Here's the publisher's breathless descriptive copy:
Though a little overwrought, that's a pretty fair summary of Cline's narrative. The last 50 years have immensely deepened what scholars can tell us about Mediterranean, Near Eastern and Egyptian Bronze Age civilizations. Cline shares their picture knowledgeably and clearly. If this subject interests you I recommend this book.
And yet -- I came away from reading this book more than a little queasy about endorsing it as history. All historical descriptions are necessarily written out of the contemporary perceptual frame of the writer, however much they purport to objectivity or an Olympian view from nowhere. 1177 is very much a view from somewhere, full of direct pointing to contemporary events the author thinks are analogues to the upheavals of the Late Bronze Age such as the Arab Spring and desertification in unhappy Syria. In this respect, his history is a record of the anxieties of 2011 as much as of the catastrophes of 1177. In 20 years, I think it will read as an interesting period piece, a document of our fearful era, an era tantalized by terror of the zombie apocalypse, invading brown hordes, climate disaster and Orwellian totalitarianism.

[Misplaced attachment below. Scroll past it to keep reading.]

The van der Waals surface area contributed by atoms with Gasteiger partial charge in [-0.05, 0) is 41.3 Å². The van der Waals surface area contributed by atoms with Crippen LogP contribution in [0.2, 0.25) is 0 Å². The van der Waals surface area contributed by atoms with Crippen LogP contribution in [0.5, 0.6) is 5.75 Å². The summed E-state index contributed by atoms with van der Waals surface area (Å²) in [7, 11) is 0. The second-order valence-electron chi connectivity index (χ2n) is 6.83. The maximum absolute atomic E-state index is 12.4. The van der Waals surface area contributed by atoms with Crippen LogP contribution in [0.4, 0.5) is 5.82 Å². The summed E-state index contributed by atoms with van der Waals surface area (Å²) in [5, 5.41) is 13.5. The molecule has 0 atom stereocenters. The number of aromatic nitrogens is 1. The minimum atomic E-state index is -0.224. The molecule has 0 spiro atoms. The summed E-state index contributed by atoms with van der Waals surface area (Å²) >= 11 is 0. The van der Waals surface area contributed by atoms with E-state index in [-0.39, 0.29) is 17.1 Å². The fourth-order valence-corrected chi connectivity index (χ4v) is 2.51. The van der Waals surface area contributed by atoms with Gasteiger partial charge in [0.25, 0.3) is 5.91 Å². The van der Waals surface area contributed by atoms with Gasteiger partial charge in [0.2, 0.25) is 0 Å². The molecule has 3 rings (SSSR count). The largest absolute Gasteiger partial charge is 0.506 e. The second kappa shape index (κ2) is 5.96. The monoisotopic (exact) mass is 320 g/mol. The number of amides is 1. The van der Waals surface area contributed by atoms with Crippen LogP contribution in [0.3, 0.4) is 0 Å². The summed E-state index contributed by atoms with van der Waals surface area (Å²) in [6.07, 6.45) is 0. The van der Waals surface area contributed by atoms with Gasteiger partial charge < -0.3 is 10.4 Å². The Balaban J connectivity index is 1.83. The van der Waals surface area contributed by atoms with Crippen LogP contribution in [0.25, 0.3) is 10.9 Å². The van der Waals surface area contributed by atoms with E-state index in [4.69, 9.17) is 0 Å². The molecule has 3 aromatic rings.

Cline is also irritating when he insists that the civilizations whose end he chronicles -- Mycenaean, Minoan, Egyptian, Hittite, Canaanite, etc. -- represented a "globalized" culture. Yes -- people got around and these states created an integrated mercantile system. But hey -- weren't there an awful lot of people building their own civilizations in China, the Indus Valley and perhaps sub-Saharan Africa whose developments are erased by calling Cline's cluster "global"?
It was with this in mind that I read Masha Gessen's New York Times oped about the wrenching decision to stay or go that confronts Russians -- especially Western oriented, LGBT ones -- as Putin's society veers toward its more retrograde aspects. This is dealing with collapse on the micro -- human, personal -- level.
Gessen describes her own solution, a very good one for a lesbian parent, if available. In more general collapse, most individuals don't get personal solutions. But it is hard not to wonder.
I'm pretty certain that living with chronic anxiety is not good for us as individuals or a society. Very likely it will be those who can put anxiety away, at least for a season, who can find ways forward.